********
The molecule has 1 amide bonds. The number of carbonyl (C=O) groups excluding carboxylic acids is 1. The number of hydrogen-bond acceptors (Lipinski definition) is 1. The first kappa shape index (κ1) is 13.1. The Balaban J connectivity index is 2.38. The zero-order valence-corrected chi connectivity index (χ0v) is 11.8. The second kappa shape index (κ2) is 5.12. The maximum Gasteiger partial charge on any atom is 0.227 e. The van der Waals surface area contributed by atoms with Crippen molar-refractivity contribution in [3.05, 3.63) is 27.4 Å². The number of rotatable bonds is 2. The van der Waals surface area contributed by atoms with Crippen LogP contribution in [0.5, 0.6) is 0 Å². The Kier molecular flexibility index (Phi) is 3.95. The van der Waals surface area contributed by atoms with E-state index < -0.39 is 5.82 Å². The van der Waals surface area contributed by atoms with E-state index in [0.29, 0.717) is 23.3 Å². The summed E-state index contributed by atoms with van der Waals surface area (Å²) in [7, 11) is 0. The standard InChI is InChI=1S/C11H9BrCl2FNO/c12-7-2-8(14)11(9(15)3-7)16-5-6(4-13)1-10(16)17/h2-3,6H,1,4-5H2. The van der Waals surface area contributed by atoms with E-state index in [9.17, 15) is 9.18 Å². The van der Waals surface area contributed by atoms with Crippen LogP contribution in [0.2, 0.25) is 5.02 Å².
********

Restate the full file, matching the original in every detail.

The molecule has 1 amide bonds. The number of carbonyl (C=O) groups excluding carboxylic acids is 1. The number of hydrogen-bond acceptors (Lipinski definition) is 1. The first kappa shape index (κ1) is 13.1. The Balaban J connectivity index is 2.38. The zero-order valence-corrected chi connectivity index (χ0v) is 11.8. The second kappa shape index (κ2) is 5.12. The maximum Gasteiger partial charge on any atom is 0.227 e. The van der Waals surface area contributed by atoms with Crippen molar-refractivity contribution in [3.05, 3.63) is 27.4 Å². The number of rotatable bonds is 2. The van der Waals surface area contributed by atoms with Crippen LogP contribution in [0.5, 0.6) is 0 Å². The Kier molecular flexibility index (Phi) is 3.95. The van der Waals surface area contributed by atoms with E-state index < -0.39 is 5.82 Å². The van der Waals surface area contributed by atoms with E-state index in [0.29, 0.717) is 23.3 Å². The summed E-state index contributed by atoms with van der Waals surface area (Å²) in [7, 11) is 0. The standard InChI is InChI=1S/C11H9BrCl2FNO/c12-7-2-8(14)11(9(15)3-7)16-5-6(4-13)1-10(16)17/h2-3,6H,1,4-5H2. The van der Waals surface area contributed by atoms with E-state index in [9.17, 15) is 9.18 Å². The van der Waals surface area contributed by atoms with Crippen LogP contribution in [0.2, 0.25) is 5.02 Å².